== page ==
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Why Your Monthly Website Traffic is Decreasing

Posted by Casey Lewis on Tuesday, February 7, 2017

Topics: Websites

website-traffic-decreasingIf you recently implemented an inbound marketing strategy, you most likely were hoping to see an increase in website traffic month over month immediately. And maybe you did, as you published more content you saw your organic website traffic begin to increase. But, then it really started to level off. First it slowed, then it basically stopped increasing, and now the unthinkable has happened: your website traffic is actually decreasing.

We all know that the idea is to attract more traffic to the business site, not less. So if you’ve reached the point where your traffic is decreasing, you’re doing something terribly wrong.

What’s your big mistake? Let’s try to figure it out by discussing three reasons your website traffic is decreasing, not increasing.

You’re not updating your blog enough

We discuss blog posting frequency all the time on this blog, and our recommendations have never wavered. You should be posting optimized content weekly, and daily posting is ideal. If you don’t keep the site’s content fresh, then Google will start to view your site as outdated. And since Google only wants to bring searchers the best, most relevant results, that will be terrible for your traffic.

Your blog topics are not what your buyer persona(s) are searching for

Coming up with blog topics is one of the hardest things to do within inbound marketing. A blog topic needs to be immediately interesting to the reader, complex enough to be written about at length, and has to include a specific keyword or two. Not the easiest task in the world.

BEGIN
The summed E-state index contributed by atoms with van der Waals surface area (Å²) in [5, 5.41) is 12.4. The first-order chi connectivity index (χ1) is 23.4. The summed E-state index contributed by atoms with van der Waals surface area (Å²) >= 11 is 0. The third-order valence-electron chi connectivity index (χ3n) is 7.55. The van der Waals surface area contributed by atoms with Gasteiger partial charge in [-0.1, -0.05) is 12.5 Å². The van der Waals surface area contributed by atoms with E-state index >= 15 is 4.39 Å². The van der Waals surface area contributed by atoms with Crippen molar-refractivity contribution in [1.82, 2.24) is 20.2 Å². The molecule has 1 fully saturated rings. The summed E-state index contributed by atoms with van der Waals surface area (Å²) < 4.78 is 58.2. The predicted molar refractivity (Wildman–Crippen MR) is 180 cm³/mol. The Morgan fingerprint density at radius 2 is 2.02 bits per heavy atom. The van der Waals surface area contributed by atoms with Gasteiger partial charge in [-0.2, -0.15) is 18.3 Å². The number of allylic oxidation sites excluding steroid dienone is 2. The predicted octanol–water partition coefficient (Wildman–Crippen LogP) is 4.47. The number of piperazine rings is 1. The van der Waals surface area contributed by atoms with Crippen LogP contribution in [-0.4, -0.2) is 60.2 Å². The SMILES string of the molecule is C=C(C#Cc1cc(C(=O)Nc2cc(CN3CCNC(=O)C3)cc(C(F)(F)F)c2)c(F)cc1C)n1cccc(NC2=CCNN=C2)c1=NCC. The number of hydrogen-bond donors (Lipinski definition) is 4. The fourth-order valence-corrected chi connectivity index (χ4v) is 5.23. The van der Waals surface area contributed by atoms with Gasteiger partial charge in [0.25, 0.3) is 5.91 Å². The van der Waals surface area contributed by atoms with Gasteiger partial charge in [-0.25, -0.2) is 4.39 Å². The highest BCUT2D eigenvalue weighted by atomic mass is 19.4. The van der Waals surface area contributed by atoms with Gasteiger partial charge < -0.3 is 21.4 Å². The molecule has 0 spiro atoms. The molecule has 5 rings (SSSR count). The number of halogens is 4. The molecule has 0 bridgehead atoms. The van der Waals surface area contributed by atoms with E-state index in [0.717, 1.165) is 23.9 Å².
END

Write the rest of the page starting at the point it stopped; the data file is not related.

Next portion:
However, if you take the time to analyze your customer base, you should become better at developing topics. Just think about what your customers want and what they talk about, and you should start to get an idea of what to write about. If all else fails, do a little Googling yourself. Look for topics related to your field/market and write about those.

You haven’t optimized the website for all mobile devices

This is what we’ve come to: your internet traffic is going to be negatively impacted because of smartphone users. That’s how huge the mobile internet market has become. Not only that, but Google’s most recent algorithm update placed a heavy emphasis on websites needing to be responsive. They nicknamed the update “Mobilegeddon”.

If your site isn’t optimized for mobile, they may encounter a jumbled mess. How likely do you think they would be to do business with you after that? In today’s world, it’s imperative that your site be viewable on ALL mobile devices and tablets.

Here at Rhino, we accomplish this with help from HubSpot. Because our entire website is hosted on HubSpot’s platform, we’re able to take advantage of the software’s automatic optimization features. So you’ll never have trouble viewing our website on a mobile device.

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